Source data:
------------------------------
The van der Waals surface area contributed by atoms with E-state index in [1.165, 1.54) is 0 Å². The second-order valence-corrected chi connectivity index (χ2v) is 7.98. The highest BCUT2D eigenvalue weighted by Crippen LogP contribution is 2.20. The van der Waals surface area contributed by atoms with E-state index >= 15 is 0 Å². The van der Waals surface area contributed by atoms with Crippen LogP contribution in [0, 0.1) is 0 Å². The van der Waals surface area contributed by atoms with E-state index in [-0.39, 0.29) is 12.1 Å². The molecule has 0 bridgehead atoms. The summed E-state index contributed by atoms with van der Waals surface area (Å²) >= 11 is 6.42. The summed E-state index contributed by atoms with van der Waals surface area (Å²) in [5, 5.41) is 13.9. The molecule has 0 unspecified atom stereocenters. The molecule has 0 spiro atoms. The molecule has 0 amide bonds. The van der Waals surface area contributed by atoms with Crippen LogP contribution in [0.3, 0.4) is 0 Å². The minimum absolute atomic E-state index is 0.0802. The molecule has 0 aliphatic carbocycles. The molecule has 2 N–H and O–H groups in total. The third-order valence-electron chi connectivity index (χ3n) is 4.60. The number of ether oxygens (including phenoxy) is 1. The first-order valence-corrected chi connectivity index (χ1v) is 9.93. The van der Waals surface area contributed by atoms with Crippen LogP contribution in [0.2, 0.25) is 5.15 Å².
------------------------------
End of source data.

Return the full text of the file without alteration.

The van der Waals surface area contributed by atoms with E-state index in [1.165, 1.54) is 0 Å². The second-order valence-corrected chi connectivity index (χ2v) is 7.98. The highest BCUT2D eigenvalue weighted by Crippen LogP contribution is 2.20. The van der Waals surface area contributed by atoms with E-state index >= 15 is 0 Å². The van der Waals surface area contributed by atoms with Crippen LogP contribution in [0, 0.1) is 0 Å². The van der Waals surface area contributed by atoms with E-state index in [-0.39, 0.29) is 12.1 Å². The molecule has 0 bridgehead atoms. The summed E-state index contributed by atoms with van der Waals surface area (Å²) >= 11 is 6.42. The summed E-state index contributed by atoms with van der Waals surface area (Å²) in [5, 5.41) is 13.9. The molecule has 0 unspecified atom stereocenters. The molecule has 0 spiro atoms. The molecule has 0 amide bonds. The van der Waals surface area contributed by atoms with Crippen LogP contribution in [0.3, 0.4) is 0 Å². The minimum absolute atomic E-state index is 0.0802. The molecule has 0 aliphatic carbocycles. The molecule has 2 N–H and O–H groups in total. The third-order valence-electron chi connectivity index (χ3n) is 4.60. The number of ether oxygens (including phenoxy) is 1. The first-order valence-corrected chi connectivity index (χ1v) is 9.93. The van der Waals surface area contributed by atoms with Crippen LogP contribution in [0.2, 0.25) is 5.15 Å².